I'm sure we'll all be glad when I'm done sorting through these old files...
Why doesn’t anyone ever superglue his fingers together anymore?
In the seventies, supergluing your fingers together was a story more common than the poodle in the microwave or the terrorist telling the gas station clerk to avoid a certain location on a certain date—but it wasn’t an urban legend. Oh, sure, some superglue legends have sprung up in recent years: the hapless victim unwittingly glued to the toilet seat, the creative revenge against a cheating spouse…but it was different in the seventies. Nearly everyone actually knew someone to whom this had actually happened. In fact, nearly everyone WAS someone to whom this had actually happened.
Superglue, of course, was modern technology in those days. We’d never seen anything like it. In an amazing television commercial, a construction worker dangled from a beam, supported entirely by a hardhat secured to the beam with superglue. We couldn’t believe it.
We couldn’t use it, either.
Personally, I glued my seventy-seven year old grandmother’s fingers together in an effort to glue plastic garbage bags (perhaps the one material on earth to which superglue does not adhere) together to create a home-made Slip-n-Slide. We were able, with a little nail polish remover, to separate her fingers before my mother came home, but a telltale crustiness remained ever after she’d bathed. She agreed not to tell my mother, but I was petrified. Everyone knew that superglue stayed FOREVER. I looked doubtfully at her fingers and contemplated the weighty possibility that I’d ruined my grandmother.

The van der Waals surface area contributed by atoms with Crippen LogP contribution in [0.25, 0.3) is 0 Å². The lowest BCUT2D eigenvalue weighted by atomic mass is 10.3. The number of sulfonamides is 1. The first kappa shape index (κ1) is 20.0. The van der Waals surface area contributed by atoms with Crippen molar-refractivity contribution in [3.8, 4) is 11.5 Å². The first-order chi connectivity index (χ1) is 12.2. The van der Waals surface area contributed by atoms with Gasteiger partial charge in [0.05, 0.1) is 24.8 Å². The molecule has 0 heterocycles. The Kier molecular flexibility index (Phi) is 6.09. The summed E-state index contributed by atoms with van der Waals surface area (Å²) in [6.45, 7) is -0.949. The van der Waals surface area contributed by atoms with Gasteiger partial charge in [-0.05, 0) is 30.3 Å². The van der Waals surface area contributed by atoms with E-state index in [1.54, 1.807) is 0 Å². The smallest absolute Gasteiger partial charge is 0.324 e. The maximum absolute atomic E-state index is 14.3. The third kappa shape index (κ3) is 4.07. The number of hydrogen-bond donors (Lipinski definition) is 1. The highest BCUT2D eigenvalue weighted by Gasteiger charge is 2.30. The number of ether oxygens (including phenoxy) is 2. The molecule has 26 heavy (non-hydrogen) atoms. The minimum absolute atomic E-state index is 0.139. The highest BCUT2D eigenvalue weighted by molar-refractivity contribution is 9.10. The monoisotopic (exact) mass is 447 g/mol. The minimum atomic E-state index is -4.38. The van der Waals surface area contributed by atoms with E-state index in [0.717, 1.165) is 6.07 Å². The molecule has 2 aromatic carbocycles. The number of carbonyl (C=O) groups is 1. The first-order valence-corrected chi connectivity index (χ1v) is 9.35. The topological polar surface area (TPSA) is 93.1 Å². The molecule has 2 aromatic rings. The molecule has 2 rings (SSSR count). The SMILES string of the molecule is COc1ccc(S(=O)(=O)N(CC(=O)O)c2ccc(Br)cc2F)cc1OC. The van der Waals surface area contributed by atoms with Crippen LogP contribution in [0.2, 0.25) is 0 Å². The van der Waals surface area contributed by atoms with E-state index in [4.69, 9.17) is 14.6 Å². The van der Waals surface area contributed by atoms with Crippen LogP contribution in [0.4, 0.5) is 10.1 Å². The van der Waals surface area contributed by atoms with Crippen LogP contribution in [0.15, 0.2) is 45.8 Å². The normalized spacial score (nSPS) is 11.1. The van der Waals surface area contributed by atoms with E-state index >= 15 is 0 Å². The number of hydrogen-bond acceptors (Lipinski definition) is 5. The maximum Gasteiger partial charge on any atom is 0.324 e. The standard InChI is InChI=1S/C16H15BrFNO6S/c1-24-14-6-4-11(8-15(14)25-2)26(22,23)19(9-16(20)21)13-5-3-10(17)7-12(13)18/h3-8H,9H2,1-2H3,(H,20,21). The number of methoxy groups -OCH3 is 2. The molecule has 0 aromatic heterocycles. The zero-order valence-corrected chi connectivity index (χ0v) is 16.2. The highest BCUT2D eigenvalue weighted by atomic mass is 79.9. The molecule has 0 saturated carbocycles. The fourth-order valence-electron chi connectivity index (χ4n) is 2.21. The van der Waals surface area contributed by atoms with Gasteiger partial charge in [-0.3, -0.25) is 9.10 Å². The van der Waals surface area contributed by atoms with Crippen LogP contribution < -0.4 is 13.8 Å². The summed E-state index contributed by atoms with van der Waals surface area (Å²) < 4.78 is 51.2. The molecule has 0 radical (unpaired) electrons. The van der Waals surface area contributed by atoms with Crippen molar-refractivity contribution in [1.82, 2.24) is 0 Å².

My husband laughed at me when I told him this story. It was easy for him to laugh. He’d never superglued an elderly relative to anything. The nearest he’d come was supergluing himself to a garden hose while trying to repair a cut he didn’t want his parents to find that he’d made.
The stories are endless. I’ll spare you the one from my college days where I tried to repair a broken fingernail with superglue while drinking and ended up getting glue on the rim of my beer can.
“Why,” I asked my husband, “don’t people ever superglue themselves to thing anymore?”
“We’ve learned,” he suggested, and then my six-year-old daughter interjected, “and the ones who are too young to learn hear their parents telling these embarrassing stories…”
It was a good theory, but I didn’t buy it. Everyone knew, back in the day, how dangerous superglue was. The warnings on the package were nothing compared to the ones whispered by people who’d glued themselves to their model airplanes and telephones, or set forth sternly by parents who didn’t think that even teenagers should be using superglue without supervision. It was serious stuff. We knew it. We revered it and feared it, and then we put our fingers into it and stuck.